The first book I finished this year is a Dutch book. I read it for the ‘A book that was originally written in a different language’ challenge. It hasn’t been translated to English so I wasn’t sure if I was going to do a review or not, or maybe write a review in Dutch. But since my blog is English and I want to support Belgian/Dutch literature internationally, I thought I’d write the review in English anyway.
Let me start by translating the blurb:
For two happy years, the sweetest girl in the world, who’s called Marie, has been a part of “the doctor”‘s life. Since she’s been gone, he’s been spending his days in a state of mourning that will not go away.
In the meantime, life goes on in Abraham, a tiny and strange town in the middle of a desolate swamp. And life appears to be good for only a few of the inhabitants.
I have to be honest, I have no idea what to think of this book. I finished it yesterday and was left with an incredible sense of “what the hell did I just read?”. The writing style is very poetic and it gave me the impression that more thought was given to the composition of the sentences than the storyline itself.
The book starts off with Marie running away from her boyfriend after he beats her and threatens to lock her up. While she’s on the run, she meets “the doctor” who helps her and takes her to see her brothers.
Then we’re transported to Abraham, a town filled with weird characters. There’s the mayor who sleeps in babydolls and giggles constantly, who owns a bar and is the chief of the police. There’s also a woman whose whole body is covered in hair so she has to shave every morning. The list goes on but let’s go back to the mayor. He has a chronic pain in his abdomen and halfway through the book he starts to kill people, yes people as in plural. It’s like once he starts, he can’t stop. I’m not one for gore in books or movies and the killing in this book is very detailed.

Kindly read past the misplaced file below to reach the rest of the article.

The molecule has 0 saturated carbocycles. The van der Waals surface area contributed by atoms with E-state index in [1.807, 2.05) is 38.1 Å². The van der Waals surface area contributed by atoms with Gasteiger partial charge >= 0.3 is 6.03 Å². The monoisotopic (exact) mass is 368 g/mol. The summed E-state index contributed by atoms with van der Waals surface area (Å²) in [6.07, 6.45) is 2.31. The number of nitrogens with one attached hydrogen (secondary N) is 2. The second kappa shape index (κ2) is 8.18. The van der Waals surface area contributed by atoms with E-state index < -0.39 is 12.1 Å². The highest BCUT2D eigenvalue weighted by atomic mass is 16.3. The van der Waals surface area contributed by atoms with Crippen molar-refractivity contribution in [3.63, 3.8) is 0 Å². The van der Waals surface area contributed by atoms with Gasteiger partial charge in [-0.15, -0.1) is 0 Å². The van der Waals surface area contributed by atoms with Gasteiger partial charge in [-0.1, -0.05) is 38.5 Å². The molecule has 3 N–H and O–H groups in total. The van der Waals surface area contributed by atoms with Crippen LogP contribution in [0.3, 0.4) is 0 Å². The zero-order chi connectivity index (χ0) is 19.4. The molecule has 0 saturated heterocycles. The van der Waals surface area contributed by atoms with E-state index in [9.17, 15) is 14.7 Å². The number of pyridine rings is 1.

In between paragraphs there’s suddenly the voice of “the doctor” who is writing this story down (?) (not sure..) and is making observations. He joins the story at the end of the books for its bloody end.. which I also didn’t understand.
So all in all a very confusing book. For a book with ‘Marie’ for a title, the actual character of Marie is only mentioned in the beginning and the very end.
I liked the absurdity of it all and most of the time I liked the poetic way of writing although at other times it really annoyed me. (Sometimes I got to the end of a sentence and had forgotten what it was about)
But in the end, I just didn’t get it. Maybe I didn’t pay enough attention, maybe I just missed the point completely, but I can’t help but think that there was no point.. none.. at all.. that it was more like a nightmare.
I’ve said it before, I don’t read a lot of Dutch books. I tend to feel like I HAVE to like them but I rarely do.
There are some Dutch books that I would like to reread.. I could try to fit them into the reading challenge, for example the ‘read a book from your childhood’ challenge.. because I read my first English novel when I was 16 (I think) so there were a lot of great books before that time. I could of course read Harry Potter but I won’t 🙂 I’ll read something else.
I’ll let you know once I find one, because I never bought books when I was younger and I almost never got any either. so I’ll have to go look for some.
See you soon!
Cover from the Humo website.